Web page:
And Can It Be . . .

26 Apr


My previous post was on one of my favorite hymns by Isaac Watts, Boast No More.  This got me to thinking of other hymns I enjoy.  Probably, my favorite hymnist was Charles Wesley.  By far my favorite hymn of Wesley’s, and I think my favorite hymn period, is And Can It Be.

I admit I came to this hymn later in life.  Well, I say later in life, I was in my 20’s, in graduate school at Southeastern Baptist Theological Seminary in Wake Forest, North Carolina.  I fell in love with the song the fist time I heard it and have listened to it ever since.

It is a hymn I don’t hear often, if ever, in my Baptist circles.  But, I think, it is one of (if not the) best hymns ever written.  Before I say more about it I will give the lyrics to the hymn.  

And can it be that I should gain
An interest in the Savior’s blood? 
Died He for me who caused His pain! 
For me who Him to death pursued? 
Amazing love! How can it be That 
Thou, my God, should die for me?

Chorus: Amazing love! How can it be 
That Thou, my God, should die for me! 
Amazing love! How can it be 
That Thou, my God, should die for me!

He left His Father’s throne above, 
So free, so infinite His grace!
Emptied Himself of all but love, 
And bled for Adam’s helpless race. 
‘Tis mercy all, immense and free, 
For O my God, it found out me!

Long my imprisoned spirit lay, 
Fast bound in sin and nature’s night; 
Thine eye diffused a quickening ray;
I woke, the dungeon flamed with light;
My chains fell off, my heart was free,
I rose, went forth, and followed Thee.

No condemnation now I dread; 
Jesus, and all in Him, is mine; 
Alive in Him, my living Head, 
And clothed in righteousness divine,
Bold I approach the eternal throne, 
And claim the crown, through Christ my own.

For me the third stanza is the best.  It speaks of the great awakening of salvation with picturesque and poignant imagery.  It is the testimony of believers through all ages.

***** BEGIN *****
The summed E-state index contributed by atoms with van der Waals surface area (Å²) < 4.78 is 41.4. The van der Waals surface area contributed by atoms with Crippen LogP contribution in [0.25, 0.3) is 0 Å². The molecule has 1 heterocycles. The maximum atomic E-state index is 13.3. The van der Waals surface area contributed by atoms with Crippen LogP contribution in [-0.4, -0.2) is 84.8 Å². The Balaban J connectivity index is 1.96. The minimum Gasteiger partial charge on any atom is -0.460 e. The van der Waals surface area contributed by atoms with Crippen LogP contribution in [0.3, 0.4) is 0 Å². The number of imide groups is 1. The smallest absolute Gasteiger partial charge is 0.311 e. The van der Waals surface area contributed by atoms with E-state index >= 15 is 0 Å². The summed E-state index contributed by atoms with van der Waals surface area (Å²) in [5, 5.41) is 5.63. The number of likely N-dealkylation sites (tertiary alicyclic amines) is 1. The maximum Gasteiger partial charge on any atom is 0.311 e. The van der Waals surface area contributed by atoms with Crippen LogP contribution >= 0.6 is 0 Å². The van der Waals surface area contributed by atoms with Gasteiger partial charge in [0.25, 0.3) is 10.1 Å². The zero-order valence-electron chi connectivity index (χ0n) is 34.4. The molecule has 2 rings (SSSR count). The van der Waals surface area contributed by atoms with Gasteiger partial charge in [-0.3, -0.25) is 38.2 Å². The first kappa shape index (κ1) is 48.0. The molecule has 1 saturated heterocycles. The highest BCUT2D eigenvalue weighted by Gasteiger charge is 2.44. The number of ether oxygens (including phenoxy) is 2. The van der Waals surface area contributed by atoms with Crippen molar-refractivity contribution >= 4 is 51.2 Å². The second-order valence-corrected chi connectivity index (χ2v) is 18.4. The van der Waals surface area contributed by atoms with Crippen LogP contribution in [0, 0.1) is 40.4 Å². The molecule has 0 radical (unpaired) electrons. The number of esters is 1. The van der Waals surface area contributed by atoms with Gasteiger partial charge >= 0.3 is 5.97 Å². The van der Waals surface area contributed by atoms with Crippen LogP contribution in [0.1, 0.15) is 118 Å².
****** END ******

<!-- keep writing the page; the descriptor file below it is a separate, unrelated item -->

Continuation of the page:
Long my imprisoned spirit lay . . . Paul teaches us in Ephesians that before our salvation we were dead in trespasses and sins.  There in the dungeon, held by the wages of sin, which is death, our spirit lay shackled and bound, without hope, without life.

Fast bound in sin and nature’s night . . . alone and without recourse our natural person lay helpless; helpless to save himself/herself.  Helpless to right the wrongs she had committed.  Helpless to atone for the sins of his flesh.  Encumbered and shrouded in night, in darkness, in dread: lifeless under the curse.

Thine eye diffused a quickening ray . . . Yet, in our despair; in our helplessness and hopelessness the light of God’s gaze penetrated our gloomy cell.  A single ray of divine light pierced through the darkness and chased the shadows to the corners.

I woke, my dungeon flamed with light . . . My eyes were opened, for the first time, to see the truth and grace of the gospel of Christ.  The whole dungeon, and as far as I was concerned, the entire world was aflame in the light of the divine presence.  Holiness had intruded into the dark and dank of sin.  Hope had flooded the cell of foreboding.  Life dawned in the pit of death.  Glory shone brightly in the heart of hell.  And the darkness had no answer!

My chains fell off, my heart was free . . . As with Lazarus, I heard the voice of the Savior and my chains . . . chains of fear, chains of sin, chains of regret, chains of self-loathing, chains of doubt, chains of shame, chains of disgrace, chains of death, chains of hell–suddenly, in an instant clanged to the floor.  The manacles which once held me fast, now laid in a heap of silent steel.  My heart, now unfettered, felt for the first time (but not the last) freedom.  My heart beat for the first time and broke the silence of death and pronounced resurrection had occurred!

I rose went forth and followed thee . . . Again, as Lazarus, I rose and followed the voice of the one who was and is The Resurrection and the Life.  I had been bought.  I had been rescued, delivered from sin and death.  So, I followed the Master.  I followed the One, the only One, who had the power to reclaim my soul from the restraints of the penalty of sin.  The curse had been lifted and life had dawned anew.

And can it be?  I sometimes wonder.  Is it too good to be true?  How can it be?  How can it be that he would love even me?  The only answer I can find is simple and yet profound: the grace of God.

But God shows his love for us in that while we were still sinners, Christ died for us. (Rom. 5.8)


Posted by on April 26, 2013 in Poetry and Creative Musings, Songs and Hymns


Tags: , , , , , , , , , , , , , , , ,

2 responses to “And Can It Be . . .

  1. lessonsbyheart

    April 27, 2013 at 11:58 am

    The old hymns had upwards of 200 words to them. The new stuff has an average of 40. It’s hard to pack much content into 40 words!

    Thanks for bringing these back to life. Songs like this one give much food for thought and wonderment: Can it be? It helps us lose some of our entitlement mentality when we consider the majesty of our Lord, doesn’t it?

    • Timothy Murray

      April 27, 2013 at 1:15 pm

      I completely agree. The old hymns are just packed full of theological truth. And yes, I would agree also that our “entitlement mentality” shrinks quickly in the presence of the contemplation of the majesty of God.


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